Although he has released work on the Mille Plateaux label on the Modulations And Transformations series, and although he also put out a disc with the collective Dean Roberts And The Black Moths Play The Grand Cinema on Ritornell (a sub-label of the aforementioned), Be Mine Tonight is not what you would expect from such contributions. It's a slow-burning, half-improvised, subtlely-tweaked genre mash that includes elements of jazz, post rock, and even dusky folk. 3 tracks stretch out over just about 35 minutes and push you away slightly while pulling you back at just the right moments.
A perfect example of this is on the opening track of "All Pidgins Sent To War, Palace Of Adrenaline V And E.E." (an apt title given the nearly 20-minute running time of the track). The opening half of the song gives way to sounds of Roberts' geographical original (Auckland), as it rumbles along with the quiet intensity of a Dirty Three or Hungry Ghost track as his subdued vocals add a frail side. About halfway through, the track breaks down into single ringing guitar notes before slowly coalescing with minimal percussion and piano into a lovely and grand finale (recalling a haunting version of The Necks).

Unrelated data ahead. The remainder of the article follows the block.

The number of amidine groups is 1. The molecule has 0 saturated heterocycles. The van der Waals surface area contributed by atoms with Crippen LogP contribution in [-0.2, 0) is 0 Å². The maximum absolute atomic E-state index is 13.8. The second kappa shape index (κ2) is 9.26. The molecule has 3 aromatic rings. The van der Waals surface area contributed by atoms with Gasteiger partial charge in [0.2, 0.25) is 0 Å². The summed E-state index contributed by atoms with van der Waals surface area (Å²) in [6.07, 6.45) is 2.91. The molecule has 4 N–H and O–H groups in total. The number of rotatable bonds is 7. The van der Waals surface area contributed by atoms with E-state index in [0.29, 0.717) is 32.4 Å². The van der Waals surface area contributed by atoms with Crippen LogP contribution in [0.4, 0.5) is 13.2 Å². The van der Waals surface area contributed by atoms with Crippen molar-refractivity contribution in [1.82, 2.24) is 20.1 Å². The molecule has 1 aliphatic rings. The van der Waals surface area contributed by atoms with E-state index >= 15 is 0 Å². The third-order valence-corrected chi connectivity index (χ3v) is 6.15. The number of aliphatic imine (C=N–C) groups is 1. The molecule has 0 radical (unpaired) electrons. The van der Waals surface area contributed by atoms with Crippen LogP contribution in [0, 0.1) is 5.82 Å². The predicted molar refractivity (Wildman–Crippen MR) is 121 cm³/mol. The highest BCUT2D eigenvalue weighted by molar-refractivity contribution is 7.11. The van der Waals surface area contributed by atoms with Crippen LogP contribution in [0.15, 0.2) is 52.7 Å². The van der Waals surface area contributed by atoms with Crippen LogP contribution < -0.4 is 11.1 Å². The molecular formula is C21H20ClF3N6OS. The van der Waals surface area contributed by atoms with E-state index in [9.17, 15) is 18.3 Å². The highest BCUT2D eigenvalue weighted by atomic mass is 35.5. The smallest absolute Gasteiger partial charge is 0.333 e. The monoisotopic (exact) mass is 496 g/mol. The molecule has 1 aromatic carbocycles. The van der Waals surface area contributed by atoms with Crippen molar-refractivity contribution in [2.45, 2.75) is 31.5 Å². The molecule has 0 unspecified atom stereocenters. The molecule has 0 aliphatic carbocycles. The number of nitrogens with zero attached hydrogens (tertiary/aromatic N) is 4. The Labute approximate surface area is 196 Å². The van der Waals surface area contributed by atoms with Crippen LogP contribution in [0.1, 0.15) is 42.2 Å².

"Disappearance On The Grandest Of Streets" follows a slightly more traditional structure, playing out over the course of 5 minutes and marrying more wounded vocals with some gorgeous guitar melodies and a warm dose of noise. The disc closes with "Smash The Palace And What Nerves You Got," another long track that again stretches out and takes time in building to a controlled payoff, with barely-there manipulation tugging at the corners. At times brilliant, and at other times merely good, it's a release that feels a bit too short when the disc stops spinning, which is a compliment by itself.